Performance Design Rational Framework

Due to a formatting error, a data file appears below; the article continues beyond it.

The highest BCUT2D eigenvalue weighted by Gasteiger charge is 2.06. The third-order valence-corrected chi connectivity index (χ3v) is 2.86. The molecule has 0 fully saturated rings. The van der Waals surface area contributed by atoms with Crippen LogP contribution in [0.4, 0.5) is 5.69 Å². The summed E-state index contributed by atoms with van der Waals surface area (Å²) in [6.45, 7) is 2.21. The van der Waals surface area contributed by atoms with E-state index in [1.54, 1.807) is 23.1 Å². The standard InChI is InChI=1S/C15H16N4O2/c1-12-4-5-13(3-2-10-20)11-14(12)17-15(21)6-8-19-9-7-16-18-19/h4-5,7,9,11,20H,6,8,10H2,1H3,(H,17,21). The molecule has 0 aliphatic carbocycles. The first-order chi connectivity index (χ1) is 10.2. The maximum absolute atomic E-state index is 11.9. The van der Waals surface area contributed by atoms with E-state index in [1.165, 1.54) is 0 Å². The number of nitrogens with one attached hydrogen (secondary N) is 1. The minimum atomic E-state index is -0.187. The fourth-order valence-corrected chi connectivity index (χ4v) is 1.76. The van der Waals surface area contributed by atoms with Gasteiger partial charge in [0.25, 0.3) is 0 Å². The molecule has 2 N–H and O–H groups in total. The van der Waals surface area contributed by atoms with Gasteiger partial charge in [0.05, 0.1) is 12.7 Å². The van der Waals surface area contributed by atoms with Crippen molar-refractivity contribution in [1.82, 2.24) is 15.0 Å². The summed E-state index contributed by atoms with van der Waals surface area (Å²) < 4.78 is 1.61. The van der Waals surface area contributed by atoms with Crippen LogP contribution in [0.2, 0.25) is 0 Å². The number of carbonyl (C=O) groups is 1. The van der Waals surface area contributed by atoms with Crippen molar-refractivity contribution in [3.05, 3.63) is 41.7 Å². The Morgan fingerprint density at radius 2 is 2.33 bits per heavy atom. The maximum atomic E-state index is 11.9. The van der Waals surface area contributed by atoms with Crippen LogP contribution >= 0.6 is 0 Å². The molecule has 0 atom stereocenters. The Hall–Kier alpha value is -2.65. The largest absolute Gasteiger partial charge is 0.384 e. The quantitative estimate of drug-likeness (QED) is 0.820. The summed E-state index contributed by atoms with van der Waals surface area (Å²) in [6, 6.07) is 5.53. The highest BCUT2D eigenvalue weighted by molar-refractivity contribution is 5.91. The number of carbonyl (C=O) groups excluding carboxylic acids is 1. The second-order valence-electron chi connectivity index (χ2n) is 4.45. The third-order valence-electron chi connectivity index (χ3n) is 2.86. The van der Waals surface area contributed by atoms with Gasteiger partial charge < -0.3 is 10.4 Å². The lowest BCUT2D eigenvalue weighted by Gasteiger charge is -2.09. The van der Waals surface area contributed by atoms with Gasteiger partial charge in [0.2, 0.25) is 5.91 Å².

Much research has been done on Design Rationale (DR) in software development. DR consists of the decisions made during the design process and the reasons behind them. It is useful for revising, maintaining, documenting, evaluating, and learning the design. In collaboration, rational methods act as catalysts in clarifying issues and their related trade-offs for the involved participants. The three main issues in DR are the capture, representation and use of DR. However, each of these issues is rather difficult to pursue in practice mostly because of the overhead they create in the design process. In this paper, we discuss the extension of design rationale (DR) to performance design rationale (PDR) for the development of collaborative systems. The Performance Design Rationale Framework (PDRF) addresses the issues of capture, representation and use, and presents an integrated solution. In collaborative systems, near-optimum performance under the given constraints is a requirement. However, performance design is at best taken for granted, or a patch-work solution is worked out when operational problems are discovered in the deployed system. At the planning and design level, the designers hope and expect that the system will function as per the specifications after its implementation. In other words, the designer's knowledge about the system's performance is not explicit; it is only implicit. PDRF aims at capturing this tacit knowledge and representing it explicitly so that it can be used effectively. PDRF consists of three phases - (1) system modelling, (2) performance evaluation, and (3) performance improvement. It is implemented as an integrated environment with each stage seamlessly flowing into the next stage. Real-life collaborative engineering systems are too complex and too messy to allow a neat mathematical formulation. As an alternative strategy, we adopt a descriptive modelling technique known as Multi-Context Map (Map). Since collaborative systems are discrete-event in nature, performance evaluation is carried on by means of a discrete-event simulator. Finally, the performance improvement or parameter-tuning is accomplished by the application of Qualitative Reasoning (QR). The qualitative rules in the performance improvement expert system are the representation of the domain experts' heuristics or rationale for performance design. Especially through the utilization of PDRF in the development of collaborative systems, the design engineers are utilizing the performance design rationale that is embedded in the PDRF.